However, there seems little doubt that Sykes was never more than on the margins of the power politics that ultimately decided the fate of the Middle East after World War I. He comes across in this biography as having something of the amateurish quality of other British bit-players of the time, people like T E Lawrence (Lawrence of Arabia), whose involvement with anti-Ottoman Arab forces is commemorated in British film director David Lean’s 1962 film, or archaeologist Gertrude Bell, who also worked for British intelligence. 

Lawrence and Bell, and apparently also Sykes, became disillusioned with the work they had done on behalf of the British in the Middle East, particularly when, in Lawrence’s case, it involved what he saw as the betrayal of Arab aspirations for independence. Sykes had nothing of Lawrence’s romanticism, and his grandson’s biography, notably carefully researched, is illustrated throughout with his enchanting satirical drawings. However, the questions that his involvement raises were similar. 

Neither he nor Lawrence “created” the post-war Middle East, and neither he nor Lawrence saw their ideas implemented in practice. While Lawrence went on to live out his regrets in public, dying some years later in 1935, Sykes was an early victim of the Spanish flu epidemic that swept Europe at the end of World War I. 

His grandson’s biography thus begins on an unusual note with the exhumation of Sykes’s body from his grave in northern England. The strain of the flu virus that caused the post-war epidemic, H1N1, has long intrigued virologists, not least because of its appalling death toll, particularly among young adults. When a similar strain, H5N1, like H1N1 originating in poultry, emerged in Asia in the 1990s, it was thought that investigation of tissue from victims of the earlier strain could help to answer questions about this virulent new virus.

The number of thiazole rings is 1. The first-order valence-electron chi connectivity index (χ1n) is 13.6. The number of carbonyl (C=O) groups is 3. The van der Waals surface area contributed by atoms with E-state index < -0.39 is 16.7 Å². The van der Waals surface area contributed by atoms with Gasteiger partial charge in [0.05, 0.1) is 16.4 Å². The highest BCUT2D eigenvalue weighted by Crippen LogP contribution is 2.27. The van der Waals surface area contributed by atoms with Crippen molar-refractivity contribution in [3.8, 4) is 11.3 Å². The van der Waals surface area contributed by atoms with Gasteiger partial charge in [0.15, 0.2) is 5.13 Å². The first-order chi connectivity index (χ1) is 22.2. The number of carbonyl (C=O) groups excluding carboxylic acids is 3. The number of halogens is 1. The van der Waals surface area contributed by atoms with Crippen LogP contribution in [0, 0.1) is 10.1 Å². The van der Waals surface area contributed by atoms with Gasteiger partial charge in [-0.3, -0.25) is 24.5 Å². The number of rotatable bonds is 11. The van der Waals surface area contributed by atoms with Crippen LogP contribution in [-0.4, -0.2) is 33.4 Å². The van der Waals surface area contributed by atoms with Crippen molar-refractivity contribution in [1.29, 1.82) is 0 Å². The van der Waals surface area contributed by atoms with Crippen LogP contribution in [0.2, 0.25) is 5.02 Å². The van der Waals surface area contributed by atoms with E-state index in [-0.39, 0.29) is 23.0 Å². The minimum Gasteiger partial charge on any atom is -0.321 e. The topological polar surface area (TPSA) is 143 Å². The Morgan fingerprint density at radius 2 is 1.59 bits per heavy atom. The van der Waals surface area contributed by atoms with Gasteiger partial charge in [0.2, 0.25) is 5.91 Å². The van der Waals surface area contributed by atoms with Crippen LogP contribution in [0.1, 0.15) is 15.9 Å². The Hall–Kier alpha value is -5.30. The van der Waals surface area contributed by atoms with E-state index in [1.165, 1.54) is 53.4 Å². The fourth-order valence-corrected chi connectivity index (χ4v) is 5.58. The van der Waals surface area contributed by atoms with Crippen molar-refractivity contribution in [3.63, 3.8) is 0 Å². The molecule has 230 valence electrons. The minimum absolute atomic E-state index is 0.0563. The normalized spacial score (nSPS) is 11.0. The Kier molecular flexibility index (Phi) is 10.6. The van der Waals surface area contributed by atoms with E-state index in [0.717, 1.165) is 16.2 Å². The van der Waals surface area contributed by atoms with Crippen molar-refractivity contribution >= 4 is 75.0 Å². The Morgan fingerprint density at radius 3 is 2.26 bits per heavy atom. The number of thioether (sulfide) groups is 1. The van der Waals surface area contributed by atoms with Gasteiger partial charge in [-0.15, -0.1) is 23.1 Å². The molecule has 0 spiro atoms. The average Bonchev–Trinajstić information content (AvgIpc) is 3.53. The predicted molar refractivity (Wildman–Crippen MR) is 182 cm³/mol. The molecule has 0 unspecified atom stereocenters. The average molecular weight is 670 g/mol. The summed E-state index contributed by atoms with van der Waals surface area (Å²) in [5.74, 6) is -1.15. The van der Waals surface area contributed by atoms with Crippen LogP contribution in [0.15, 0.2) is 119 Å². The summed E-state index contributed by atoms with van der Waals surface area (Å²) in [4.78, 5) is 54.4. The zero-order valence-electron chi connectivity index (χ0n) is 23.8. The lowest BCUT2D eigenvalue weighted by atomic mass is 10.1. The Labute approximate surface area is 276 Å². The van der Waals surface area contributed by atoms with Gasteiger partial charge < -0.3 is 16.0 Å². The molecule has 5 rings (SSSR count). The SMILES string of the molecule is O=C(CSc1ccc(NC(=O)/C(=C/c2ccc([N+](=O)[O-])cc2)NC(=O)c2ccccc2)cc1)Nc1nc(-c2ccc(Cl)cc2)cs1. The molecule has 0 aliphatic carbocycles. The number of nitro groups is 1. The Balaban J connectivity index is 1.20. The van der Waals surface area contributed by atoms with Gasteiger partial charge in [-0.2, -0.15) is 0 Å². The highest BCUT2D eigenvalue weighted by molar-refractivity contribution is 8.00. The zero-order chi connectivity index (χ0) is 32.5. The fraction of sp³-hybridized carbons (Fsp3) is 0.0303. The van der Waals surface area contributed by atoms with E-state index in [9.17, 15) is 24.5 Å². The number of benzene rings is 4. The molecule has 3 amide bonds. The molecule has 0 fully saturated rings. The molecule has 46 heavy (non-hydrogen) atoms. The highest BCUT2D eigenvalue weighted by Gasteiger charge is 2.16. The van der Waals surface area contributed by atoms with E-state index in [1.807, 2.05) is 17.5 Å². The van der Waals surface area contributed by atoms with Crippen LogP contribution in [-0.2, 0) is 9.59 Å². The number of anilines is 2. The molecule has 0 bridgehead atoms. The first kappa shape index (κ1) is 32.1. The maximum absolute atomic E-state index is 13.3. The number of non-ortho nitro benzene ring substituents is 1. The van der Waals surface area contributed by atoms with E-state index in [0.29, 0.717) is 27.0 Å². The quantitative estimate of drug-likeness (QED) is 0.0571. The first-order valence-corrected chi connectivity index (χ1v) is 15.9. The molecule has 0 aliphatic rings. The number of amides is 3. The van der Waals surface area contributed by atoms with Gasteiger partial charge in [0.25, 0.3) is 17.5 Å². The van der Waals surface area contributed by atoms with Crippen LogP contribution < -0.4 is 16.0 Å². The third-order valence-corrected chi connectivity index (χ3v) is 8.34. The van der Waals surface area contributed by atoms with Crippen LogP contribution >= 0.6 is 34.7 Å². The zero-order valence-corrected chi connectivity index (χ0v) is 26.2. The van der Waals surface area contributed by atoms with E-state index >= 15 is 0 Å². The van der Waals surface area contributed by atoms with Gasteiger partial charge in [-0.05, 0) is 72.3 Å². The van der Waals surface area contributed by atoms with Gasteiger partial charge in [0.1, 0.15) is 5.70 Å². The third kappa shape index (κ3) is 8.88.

And so it was, Christopher Sykes writes, that “in the early hours of 17 September 2008, a bizarre scene took place in the grave of St Mary’s Church high up on the Yorkshire wolds… The grave that was being opened was that of Sir Mark Sykes, 1st baronet of Sledmore, and MP for East Hull. He had passed away on 16 February 1919, aged 39, a victim of the Spanish flu that had swept across the world towards the end of the First World War.”

DNA samples were taken in the hope that these would contribute to research. “In the future a vaccine [against H1 viruses] may be created that has its origins in tissue taken from the body of Mark Sykes,” Christopher Sykes writes. This would be “a great posthumous legacy for a man who has been reviled for what he achieved in his lifetime… namely the Sykes-Picot Agreement.”

For the British tabloid newspapers, he adds, the exhumation was an excuse for headlines like “Dead Toff May Hold Bird Flu Clue”, a “toff” being a member of the British upper classes.

While Christopher Sykes’ biography scarcely betters its opening act, the rest is full of unusual detail, though this may appeal more to those interested in the by-ways of British history than in the Sykes-Picot Agreement.